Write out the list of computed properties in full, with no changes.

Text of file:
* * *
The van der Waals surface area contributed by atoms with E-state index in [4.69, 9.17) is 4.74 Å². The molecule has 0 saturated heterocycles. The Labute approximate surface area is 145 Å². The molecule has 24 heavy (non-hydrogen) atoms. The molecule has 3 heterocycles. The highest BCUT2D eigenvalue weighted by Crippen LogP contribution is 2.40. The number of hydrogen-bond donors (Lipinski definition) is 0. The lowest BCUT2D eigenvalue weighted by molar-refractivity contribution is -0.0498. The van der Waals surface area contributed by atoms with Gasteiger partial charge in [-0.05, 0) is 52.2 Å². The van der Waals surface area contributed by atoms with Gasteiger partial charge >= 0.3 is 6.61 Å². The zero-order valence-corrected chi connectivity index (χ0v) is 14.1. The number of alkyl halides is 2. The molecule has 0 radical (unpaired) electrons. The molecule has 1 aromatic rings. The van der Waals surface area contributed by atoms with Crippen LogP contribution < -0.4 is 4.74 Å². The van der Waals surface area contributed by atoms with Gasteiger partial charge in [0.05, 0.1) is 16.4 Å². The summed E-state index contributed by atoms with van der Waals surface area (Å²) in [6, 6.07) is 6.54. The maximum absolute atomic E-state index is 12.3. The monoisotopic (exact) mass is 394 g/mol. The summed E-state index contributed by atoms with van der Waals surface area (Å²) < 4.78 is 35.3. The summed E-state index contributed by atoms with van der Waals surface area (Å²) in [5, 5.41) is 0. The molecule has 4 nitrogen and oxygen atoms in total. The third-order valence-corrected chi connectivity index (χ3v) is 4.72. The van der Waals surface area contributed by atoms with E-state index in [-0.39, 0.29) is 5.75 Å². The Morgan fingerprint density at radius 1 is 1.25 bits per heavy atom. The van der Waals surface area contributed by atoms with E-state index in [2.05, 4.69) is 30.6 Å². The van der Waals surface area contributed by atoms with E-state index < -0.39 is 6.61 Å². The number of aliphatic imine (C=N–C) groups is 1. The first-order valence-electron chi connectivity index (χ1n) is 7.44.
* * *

The van der Waals surface area contributed by atoms with E-state index in [4.69, 9.17) is 4.74 Å². The molecule has 0 saturated heterocycles. The Labute approximate surface area is 145 Å². The molecule has 24 heavy (non-hydrogen) atoms. The molecule has 3 heterocycles. The highest BCUT2D eigenvalue weighted by Crippen LogP contribution is 2.40. The number of hydrogen-bond donors (Lipinski definition) is 0. The lowest BCUT2D eigenvalue weighted by molar-refractivity contribution is -0.0498. The van der Waals surface area contributed by atoms with Gasteiger partial charge in [-0.05, 0) is 52.2 Å². The van der Waals surface area contributed by atoms with Gasteiger partial charge >= 0.3 is 6.61 Å². The zero-order valence-corrected chi connectivity index (χ0v) is 14.1. The number of alkyl halides is 2. The molecule has 0 radical (unpaired) electrons. The molecule has 1 aromatic rings. The van der Waals surface area contributed by atoms with Crippen LogP contribution < -0.4 is 4.74 Å². The van der Waals surface area contributed by atoms with Gasteiger partial charge in [0.05, 0.1) is 16.4 Å². The summed E-state index contributed by atoms with van der Waals surface area (Å²) in [6, 6.07) is 6.54. The maximum absolute atomic E-state index is 12.3. The monoisotopic (exact) mass is 394 g/mol. The summed E-state index contributed by atoms with van der Waals surface area (Å²) < 4.78 is 35.3. The summed E-state index contributed by atoms with van der Waals surface area (Å²) in [5, 5.41) is 0. The molecule has 4 nitrogen and oxygen atoms in total. The third-order valence-corrected chi connectivity index (χ3v) is 4.72. The van der Waals surface area contributed by atoms with E-state index in [-0.39, 0.29) is 5.75 Å². The Morgan fingerprint density at radius 1 is 1.25 bits per heavy atom. The van der Waals surface area contributed by atoms with E-state index in [2.05, 4.69) is 30.6 Å². The van der Waals surface area contributed by atoms with E-state index < -0.39 is 6.61 Å². The number of aliphatic imine (C=N–C) groups is 1. The first-order valence-electron chi connectivity index (χ1n) is 7.44.